The COAG Energy Council will test the impact of a number of recently introduced reforms to gas transmission pipelines.
APGA Chief Executive Officer Steve Davies said Changes ordered by the COAG Energy Council are still being developed and implemented, so a foreshadowed second wave of changes before the first round was bedded down could have spelled disaster.
“It’s refreshing to see that wise heads have prevailed,” Mr Davies said.
“Ministers have also decided to allow a reasonable timeframe for implementation of some of the reforms that are still in development.
“Some of the changes are complex and it will take time to see the full impact they have. Allowing time is a sensible move, and now policy-makers can turn their attention to the more intractable problems in the energy sector while the pipeline industry gets on with its part.”
Reforms under way include:
- The new information disclosure and arbitration framework came into effect 1 August 2017. This provides transmission pipeline customers with improved information to judge the reasonableness of a pipeline’s proposed tariff and the ability to take a negotiation to arbitration if they are unsatisfied with the outcomes of commercial negotiation. This reform will put downward pressure on all pipeline services
- Capacity trading and contract standardisation are under development. These reforms will assist existing capacity holders and interested parties in trading spare capacity in the secondary market. Increased liquidity in the secondary market puts downward pressure on firm tariffs as it places capacity holders and pipeline owners in direct competition selling spare capacity
- Day-ahead auctions for contracted but unnominated capacity are under development. The auction will encourage capacity to holders to make capacity available to the secondary market, supporting the trading reform. It will also provide a low-cost option for access seekers to meet short-term transportation requirements, lowering the average cost of transportation for many users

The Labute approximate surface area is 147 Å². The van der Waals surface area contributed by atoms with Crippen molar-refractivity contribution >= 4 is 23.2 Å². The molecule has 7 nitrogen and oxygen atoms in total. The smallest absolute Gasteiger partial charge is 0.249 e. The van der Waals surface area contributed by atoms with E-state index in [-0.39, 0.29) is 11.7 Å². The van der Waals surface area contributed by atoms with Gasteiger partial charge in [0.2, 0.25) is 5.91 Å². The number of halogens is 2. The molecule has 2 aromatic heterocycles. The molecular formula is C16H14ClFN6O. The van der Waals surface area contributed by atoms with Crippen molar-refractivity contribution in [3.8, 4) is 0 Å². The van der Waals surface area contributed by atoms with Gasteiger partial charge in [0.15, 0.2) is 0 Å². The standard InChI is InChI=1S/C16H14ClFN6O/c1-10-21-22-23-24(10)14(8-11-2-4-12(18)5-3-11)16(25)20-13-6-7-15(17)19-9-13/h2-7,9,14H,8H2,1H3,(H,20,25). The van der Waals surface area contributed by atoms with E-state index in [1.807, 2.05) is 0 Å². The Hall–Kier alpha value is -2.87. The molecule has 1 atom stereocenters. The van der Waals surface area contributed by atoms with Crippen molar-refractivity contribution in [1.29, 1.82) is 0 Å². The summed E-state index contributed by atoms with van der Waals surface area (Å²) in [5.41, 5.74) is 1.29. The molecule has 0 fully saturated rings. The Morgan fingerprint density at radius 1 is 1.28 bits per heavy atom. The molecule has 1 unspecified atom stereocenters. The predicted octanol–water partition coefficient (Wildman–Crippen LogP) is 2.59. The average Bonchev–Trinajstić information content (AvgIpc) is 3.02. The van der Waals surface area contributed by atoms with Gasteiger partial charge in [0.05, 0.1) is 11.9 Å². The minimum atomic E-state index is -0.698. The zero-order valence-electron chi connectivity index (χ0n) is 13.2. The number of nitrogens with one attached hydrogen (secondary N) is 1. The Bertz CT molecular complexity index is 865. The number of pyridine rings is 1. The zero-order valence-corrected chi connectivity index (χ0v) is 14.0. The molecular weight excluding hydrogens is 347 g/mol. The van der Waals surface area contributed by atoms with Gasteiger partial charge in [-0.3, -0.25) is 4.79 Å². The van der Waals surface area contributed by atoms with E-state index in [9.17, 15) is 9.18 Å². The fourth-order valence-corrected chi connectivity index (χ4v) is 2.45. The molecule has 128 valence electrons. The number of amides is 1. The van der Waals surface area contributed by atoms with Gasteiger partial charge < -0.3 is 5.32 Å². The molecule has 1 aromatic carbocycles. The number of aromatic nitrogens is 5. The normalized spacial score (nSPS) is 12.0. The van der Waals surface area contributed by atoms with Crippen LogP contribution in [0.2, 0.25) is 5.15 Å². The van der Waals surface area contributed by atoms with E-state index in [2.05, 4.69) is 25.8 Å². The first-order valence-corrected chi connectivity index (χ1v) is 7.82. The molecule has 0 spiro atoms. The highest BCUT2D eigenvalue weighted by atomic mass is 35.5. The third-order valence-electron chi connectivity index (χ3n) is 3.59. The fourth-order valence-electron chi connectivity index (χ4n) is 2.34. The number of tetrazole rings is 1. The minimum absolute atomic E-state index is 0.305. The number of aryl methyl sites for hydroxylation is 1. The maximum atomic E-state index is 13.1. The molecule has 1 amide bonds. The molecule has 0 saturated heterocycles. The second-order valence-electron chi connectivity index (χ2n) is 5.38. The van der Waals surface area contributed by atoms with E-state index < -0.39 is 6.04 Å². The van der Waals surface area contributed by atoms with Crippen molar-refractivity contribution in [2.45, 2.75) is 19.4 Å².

The first reform applies to pipelines that are not subject to economic regulation. The second and third reforms apply to all pipelines.
A review of Parts eight to twelve of the National Gas Rules is also under way.
This will examine the treatment of pipelines that are subject to economic regulation and look for opportunities for improvement.
“These are four significant, inter-related reforms that are seeking to wring all possible savings from a part of the energy system that makes up a relatively small part of power bills for households and for industry,” Mr Davies said.
“Gas transmission pipelines are safe and efficient, and tariffs have not risen above CPI over the past decade.
“Energy consumers are desperate for some relief from the rising costs of their power bills.
“That will not be delivered by increasing regulation on transmission pipelines when the transportation is less than ten per cent of the retail gas price for residential and commercial customers and less than 20 per cent of the delivered gas price for major users including gas-fired power generators and industrials.
“The pipeline industry is doing its part and getting on with implementing the reforms as outlined above. Now Energy Ministers must turn their attention to the major problems in the energy sector if Australia is to have any chance of achieving a reliable and affordable energy supply with lower emissions.”